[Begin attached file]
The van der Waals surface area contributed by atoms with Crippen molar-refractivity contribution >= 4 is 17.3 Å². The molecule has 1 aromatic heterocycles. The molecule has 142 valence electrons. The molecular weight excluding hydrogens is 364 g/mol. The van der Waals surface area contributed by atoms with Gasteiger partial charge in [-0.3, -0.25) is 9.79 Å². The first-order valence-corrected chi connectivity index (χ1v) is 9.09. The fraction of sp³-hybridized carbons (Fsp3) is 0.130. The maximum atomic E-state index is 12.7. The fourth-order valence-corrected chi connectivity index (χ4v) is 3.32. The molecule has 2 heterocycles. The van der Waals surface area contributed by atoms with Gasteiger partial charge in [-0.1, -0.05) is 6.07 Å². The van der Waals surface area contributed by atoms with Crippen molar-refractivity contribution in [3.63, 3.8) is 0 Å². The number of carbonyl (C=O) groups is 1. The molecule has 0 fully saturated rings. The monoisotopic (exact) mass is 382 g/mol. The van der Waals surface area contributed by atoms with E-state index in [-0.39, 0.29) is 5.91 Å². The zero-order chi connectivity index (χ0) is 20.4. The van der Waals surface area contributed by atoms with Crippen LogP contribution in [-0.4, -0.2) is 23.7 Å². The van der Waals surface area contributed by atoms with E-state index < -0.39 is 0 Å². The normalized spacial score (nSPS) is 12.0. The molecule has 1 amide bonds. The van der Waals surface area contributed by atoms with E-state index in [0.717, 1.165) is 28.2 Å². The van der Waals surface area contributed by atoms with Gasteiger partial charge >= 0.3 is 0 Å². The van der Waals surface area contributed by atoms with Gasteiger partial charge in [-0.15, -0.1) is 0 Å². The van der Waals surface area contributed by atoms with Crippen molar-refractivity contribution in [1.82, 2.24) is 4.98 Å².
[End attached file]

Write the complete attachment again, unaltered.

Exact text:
The van der Waals surface area contributed by atoms with Crippen molar-refractivity contribution >= 4 is 17.3 Å². The molecule has 1 aromatic heterocycles. The molecule has 142 valence electrons. The molecular weight excluding hydrogens is 364 g/mol. The van der Waals surface area contributed by atoms with Gasteiger partial charge in [-0.3, -0.25) is 9.79 Å². The first-order valence-corrected chi connectivity index (χ1v) is 9.09. The fraction of sp³-hybridized carbons (Fsp3) is 0.130. The maximum atomic E-state index is 12.7. The fourth-order valence-corrected chi connectivity index (χ4v) is 3.32. The molecule has 2 heterocycles. The van der Waals surface area contributed by atoms with Gasteiger partial charge in [-0.1, -0.05) is 6.07 Å². The van der Waals surface area contributed by atoms with Crippen molar-refractivity contribution in [3.63, 3.8) is 0 Å². The number of carbonyl (C=O) groups is 1. The molecule has 0 fully saturated rings. The monoisotopic (exact) mass is 382 g/mol. The van der Waals surface area contributed by atoms with E-state index in [-0.39, 0.29) is 5.91 Å². The zero-order chi connectivity index (χ0) is 20.4. The van der Waals surface area contributed by atoms with Crippen LogP contribution in [-0.4, -0.2) is 23.7 Å². The van der Waals surface area contributed by atoms with E-state index < -0.39 is 0 Å². The normalized spacial score (nSPS) is 12.0. The molecule has 1 amide bonds. The van der Waals surface area contributed by atoms with E-state index in [0.717, 1.165) is 28.2 Å². The van der Waals surface area contributed by atoms with Gasteiger partial charge >= 0.3 is 0 Å². The van der Waals surface area contributed by atoms with Gasteiger partial charge in [-0.15, -0.1) is 0 Å². The van der Waals surface area contributed by atoms with Crippen molar-refractivity contribution in [1.82, 2.24) is 4.98 Å².